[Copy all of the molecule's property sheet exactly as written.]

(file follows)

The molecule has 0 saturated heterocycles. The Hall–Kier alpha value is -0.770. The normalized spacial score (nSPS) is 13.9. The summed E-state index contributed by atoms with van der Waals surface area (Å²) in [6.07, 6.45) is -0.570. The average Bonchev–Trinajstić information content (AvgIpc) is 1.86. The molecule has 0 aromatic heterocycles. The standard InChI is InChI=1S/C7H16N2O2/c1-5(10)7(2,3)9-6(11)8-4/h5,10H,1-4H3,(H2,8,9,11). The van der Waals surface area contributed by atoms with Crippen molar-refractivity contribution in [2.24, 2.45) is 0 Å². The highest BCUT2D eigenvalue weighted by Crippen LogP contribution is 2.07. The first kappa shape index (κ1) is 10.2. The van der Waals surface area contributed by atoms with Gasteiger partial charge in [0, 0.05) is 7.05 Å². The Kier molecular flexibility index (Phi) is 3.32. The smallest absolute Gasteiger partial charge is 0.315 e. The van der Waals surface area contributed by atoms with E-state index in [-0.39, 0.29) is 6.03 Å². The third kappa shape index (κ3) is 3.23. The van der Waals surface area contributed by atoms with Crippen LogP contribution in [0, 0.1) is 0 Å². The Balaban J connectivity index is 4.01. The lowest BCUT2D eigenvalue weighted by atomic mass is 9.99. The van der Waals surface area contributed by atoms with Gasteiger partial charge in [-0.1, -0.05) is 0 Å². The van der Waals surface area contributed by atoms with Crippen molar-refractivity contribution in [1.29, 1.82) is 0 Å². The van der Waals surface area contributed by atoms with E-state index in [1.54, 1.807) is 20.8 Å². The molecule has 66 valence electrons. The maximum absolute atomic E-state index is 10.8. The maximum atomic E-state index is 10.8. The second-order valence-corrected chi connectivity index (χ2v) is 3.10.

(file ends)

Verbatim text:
The molecule has 0 saturated heterocycles. The Hall–Kier alpha value is -0.770. The normalized spacial score (nSPS) is 13.9. The summed E-state index contributed by atoms with van der Waals surface area (Å²) in [6.07, 6.45) is -0.570. The average Bonchev–Trinajstić information content (AvgIpc) is 1.86. The molecule has 0 aromatic heterocycles. The standard InChI is InChI=1S/C7H16N2O2/c1-5(10)7(2,3)9-6(11)8-4/h5,10H,1-4H3,(H2,8,9,11). The van der Waals surface area contributed by atoms with Crippen molar-refractivity contribution in [2.24, 2.45) is 0 Å². The highest BCUT2D eigenvalue weighted by Crippen LogP contribution is 2.07. The first kappa shape index (κ1) is 10.2. The van der Waals surface area contributed by atoms with Gasteiger partial charge in [0, 0.05) is 7.05 Å². The Kier molecular flexibility index (Phi) is 3.32. The smallest absolute Gasteiger partial charge is 0.315 e. The van der Waals surface area contributed by atoms with E-state index in [-0.39, 0.29) is 6.03 Å². The third kappa shape index (κ3) is 3.23. The van der Waals surface area contributed by atoms with Crippen LogP contribution in [0, 0.1) is 0 Å². The Balaban J connectivity index is 4.01. The lowest BCUT2D eigenvalue weighted by atomic mass is 9.99. The van der Waals surface area contributed by atoms with Gasteiger partial charge in [-0.1, -0.05) is 0 Å². The van der Waals surface area contributed by atoms with Crippen molar-refractivity contribution in [1.29, 1.82) is 0 Å². The van der Waals surface area contributed by atoms with E-state index in [1.54, 1.807) is 20.8 Å². The molecule has 66 valence electrons. The maximum absolute atomic E-state index is 10.8. The maximum atomic E-state index is 10.8. The second-order valence-corrected chi connectivity index (χ2v) is 3.10.